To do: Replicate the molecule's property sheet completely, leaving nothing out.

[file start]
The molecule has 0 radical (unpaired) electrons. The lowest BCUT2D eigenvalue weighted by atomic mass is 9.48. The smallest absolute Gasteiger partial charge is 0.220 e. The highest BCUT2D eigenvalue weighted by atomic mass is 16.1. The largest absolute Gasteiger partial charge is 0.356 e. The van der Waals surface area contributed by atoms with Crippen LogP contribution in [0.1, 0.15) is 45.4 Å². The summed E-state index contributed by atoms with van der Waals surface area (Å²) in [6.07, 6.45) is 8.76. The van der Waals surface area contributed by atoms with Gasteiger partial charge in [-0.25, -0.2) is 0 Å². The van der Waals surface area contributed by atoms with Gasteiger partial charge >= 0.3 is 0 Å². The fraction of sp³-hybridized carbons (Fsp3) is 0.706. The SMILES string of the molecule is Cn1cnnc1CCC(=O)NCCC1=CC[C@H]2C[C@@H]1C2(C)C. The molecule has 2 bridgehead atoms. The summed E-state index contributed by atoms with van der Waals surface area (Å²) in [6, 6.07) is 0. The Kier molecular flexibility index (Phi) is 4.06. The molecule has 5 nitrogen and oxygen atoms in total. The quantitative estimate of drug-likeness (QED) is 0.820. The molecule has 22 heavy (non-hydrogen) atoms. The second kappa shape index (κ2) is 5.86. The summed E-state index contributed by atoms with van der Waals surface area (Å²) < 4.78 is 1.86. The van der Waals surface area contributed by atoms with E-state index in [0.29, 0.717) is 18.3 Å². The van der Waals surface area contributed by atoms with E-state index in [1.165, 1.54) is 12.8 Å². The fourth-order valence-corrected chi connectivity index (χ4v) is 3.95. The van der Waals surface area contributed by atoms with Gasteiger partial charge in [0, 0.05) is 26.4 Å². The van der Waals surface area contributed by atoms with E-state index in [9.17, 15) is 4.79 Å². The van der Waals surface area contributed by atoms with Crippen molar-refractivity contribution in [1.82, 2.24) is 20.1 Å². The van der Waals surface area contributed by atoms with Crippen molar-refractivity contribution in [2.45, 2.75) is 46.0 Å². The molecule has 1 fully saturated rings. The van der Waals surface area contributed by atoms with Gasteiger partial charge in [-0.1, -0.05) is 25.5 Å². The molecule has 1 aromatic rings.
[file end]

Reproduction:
The molecule has 0 radical (unpaired) electrons. The lowest BCUT2D eigenvalue weighted by atomic mass is 9.48. The smallest absolute Gasteiger partial charge is 0.220 e. The highest BCUT2D eigenvalue weighted by atomic mass is 16.1. The largest absolute Gasteiger partial charge is 0.356 e. The van der Waals surface area contributed by atoms with Crippen LogP contribution in [0.1, 0.15) is 45.4 Å². The summed E-state index contributed by atoms with van der Waals surface area (Å²) in [6.07, 6.45) is 8.76. The van der Waals surface area contributed by atoms with Gasteiger partial charge in [-0.25, -0.2) is 0 Å². The van der Waals surface area contributed by atoms with Gasteiger partial charge >= 0.3 is 0 Å². The fraction of sp³-hybridized carbons (Fsp3) is 0.706. The SMILES string of the molecule is Cn1cnnc1CCC(=O)NCCC1=CC[C@H]2C[C@@H]1C2(C)C. The molecule has 2 bridgehead atoms. The summed E-state index contributed by atoms with van der Waals surface area (Å²) in [6, 6.07) is 0. The Kier molecular flexibility index (Phi) is 4.06. The molecule has 5 nitrogen and oxygen atoms in total. The quantitative estimate of drug-likeness (QED) is 0.820. The molecule has 22 heavy (non-hydrogen) atoms. The second kappa shape index (κ2) is 5.86. The summed E-state index contributed by atoms with van der Waals surface area (Å²) < 4.78 is 1.86. The van der Waals surface area contributed by atoms with E-state index in [0.29, 0.717) is 18.3 Å². The van der Waals surface area contributed by atoms with E-state index in [1.165, 1.54) is 12.8 Å². The fourth-order valence-corrected chi connectivity index (χ4v) is 3.95. The van der Waals surface area contributed by atoms with Gasteiger partial charge in [0, 0.05) is 26.4 Å². The van der Waals surface area contributed by atoms with E-state index in [9.17, 15) is 4.79 Å². The van der Waals surface area contributed by atoms with Crippen molar-refractivity contribution in [1.82, 2.24) is 20.1 Å². The van der Waals surface area contributed by atoms with Crippen molar-refractivity contribution in [2.45, 2.75) is 46.0 Å². The molecule has 1 fully saturated rings. The van der Waals surface area contributed by atoms with Gasteiger partial charge in [-0.1, -0.05) is 25.5 Å². The molecule has 1 aromatic rings.